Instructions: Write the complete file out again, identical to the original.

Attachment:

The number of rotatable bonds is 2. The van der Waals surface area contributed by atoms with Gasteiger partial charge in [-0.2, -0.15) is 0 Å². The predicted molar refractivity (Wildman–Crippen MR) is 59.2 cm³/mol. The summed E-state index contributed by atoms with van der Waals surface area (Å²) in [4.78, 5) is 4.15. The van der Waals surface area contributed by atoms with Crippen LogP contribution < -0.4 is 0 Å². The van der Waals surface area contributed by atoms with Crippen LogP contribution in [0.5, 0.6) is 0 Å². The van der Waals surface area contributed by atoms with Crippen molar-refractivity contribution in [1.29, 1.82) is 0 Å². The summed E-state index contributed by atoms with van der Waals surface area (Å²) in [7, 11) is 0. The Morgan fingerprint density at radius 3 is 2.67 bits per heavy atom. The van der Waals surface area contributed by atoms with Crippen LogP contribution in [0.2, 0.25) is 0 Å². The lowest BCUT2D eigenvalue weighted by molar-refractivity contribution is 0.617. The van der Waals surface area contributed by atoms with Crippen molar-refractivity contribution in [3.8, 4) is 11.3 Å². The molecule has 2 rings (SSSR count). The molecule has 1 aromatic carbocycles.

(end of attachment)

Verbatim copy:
The number of rotatable bonds is 2. The van der Waals surface area contributed by atoms with Gasteiger partial charge in [-0.2, -0.15) is 0 Å². The predicted molar refractivity (Wildman–Crippen MR) is 59.2 cm³/mol. The summed E-state index contributed by atoms with van der Waals surface area (Å²) in [4.78, 5) is 4.15. The van der Waals surface area contributed by atoms with Crippen LogP contribution < -0.4 is 0 Å². The van der Waals surface area contributed by atoms with Crippen LogP contribution in [0.5, 0.6) is 0 Å². The van der Waals surface area contributed by atoms with Crippen molar-refractivity contribution in [1.29, 1.82) is 0 Å². The summed E-state index contributed by atoms with van der Waals surface area (Å²) in [7, 11) is 0. The Morgan fingerprint density at radius 3 is 2.67 bits per heavy atom. The van der Waals surface area contributed by atoms with Crippen LogP contribution in [0.2, 0.25) is 0 Å². The lowest BCUT2D eigenvalue weighted by molar-refractivity contribution is 0.617. The van der Waals surface area contributed by atoms with Crippen molar-refractivity contribution in [3.8, 4) is 11.3 Å². The molecule has 2 rings (SSSR count). The molecule has 1 aromatic carbocycles.